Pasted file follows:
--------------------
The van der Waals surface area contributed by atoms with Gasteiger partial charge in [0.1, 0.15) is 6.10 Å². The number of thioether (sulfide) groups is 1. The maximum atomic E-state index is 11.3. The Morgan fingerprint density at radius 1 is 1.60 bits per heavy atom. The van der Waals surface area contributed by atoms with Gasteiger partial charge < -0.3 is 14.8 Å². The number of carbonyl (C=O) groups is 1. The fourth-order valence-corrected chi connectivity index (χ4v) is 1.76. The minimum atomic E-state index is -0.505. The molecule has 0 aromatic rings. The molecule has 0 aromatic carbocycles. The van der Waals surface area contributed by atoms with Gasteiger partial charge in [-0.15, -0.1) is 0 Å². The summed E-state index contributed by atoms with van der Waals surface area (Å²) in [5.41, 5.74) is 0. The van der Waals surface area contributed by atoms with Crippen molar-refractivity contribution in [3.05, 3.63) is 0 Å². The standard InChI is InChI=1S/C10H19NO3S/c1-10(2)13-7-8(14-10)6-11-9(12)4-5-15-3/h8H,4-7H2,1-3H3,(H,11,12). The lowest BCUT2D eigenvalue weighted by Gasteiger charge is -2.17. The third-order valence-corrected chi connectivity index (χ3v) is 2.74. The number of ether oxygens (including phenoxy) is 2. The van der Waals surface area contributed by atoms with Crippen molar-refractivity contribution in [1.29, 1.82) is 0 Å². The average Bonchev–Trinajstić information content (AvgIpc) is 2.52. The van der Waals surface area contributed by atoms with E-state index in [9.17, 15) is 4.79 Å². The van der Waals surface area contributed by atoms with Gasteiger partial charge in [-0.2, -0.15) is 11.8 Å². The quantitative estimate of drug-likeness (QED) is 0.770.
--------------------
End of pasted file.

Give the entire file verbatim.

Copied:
The van der Waals surface area contributed by atoms with Gasteiger partial charge in [0.1, 0.15) is 6.10 Å². The number of thioether (sulfide) groups is 1. The maximum atomic E-state index is 11.3. The Morgan fingerprint density at radius 1 is 1.60 bits per heavy atom. The van der Waals surface area contributed by atoms with Gasteiger partial charge < -0.3 is 14.8 Å². The number of carbonyl (C=O) groups is 1. The fourth-order valence-corrected chi connectivity index (χ4v) is 1.76. The minimum atomic E-state index is -0.505. The molecule has 0 aromatic rings. The molecule has 0 aromatic carbocycles. The van der Waals surface area contributed by atoms with Gasteiger partial charge in [-0.15, -0.1) is 0 Å². The summed E-state index contributed by atoms with van der Waals surface area (Å²) in [5.41, 5.74) is 0. The van der Waals surface area contributed by atoms with Crippen molar-refractivity contribution in [3.05, 3.63) is 0 Å². The standard InChI is InChI=1S/C10H19NO3S/c1-10(2)13-7-8(14-10)6-11-9(12)4-5-15-3/h8H,4-7H2,1-3H3,(H,11,12). The lowest BCUT2D eigenvalue weighted by Gasteiger charge is -2.17. The third-order valence-corrected chi connectivity index (χ3v) is 2.74. The number of ether oxygens (including phenoxy) is 2. The van der Waals surface area contributed by atoms with Crippen molar-refractivity contribution in [1.29, 1.82) is 0 Å². The average Bonchev–Trinajstić information content (AvgIpc) is 2.52. The van der Waals surface area contributed by atoms with E-state index in [9.17, 15) is 4.79 Å². The van der Waals surface area contributed by atoms with Gasteiger partial charge in [-0.2, -0.15) is 11.8 Å². The quantitative estimate of drug-likeness (QED) is 0.770.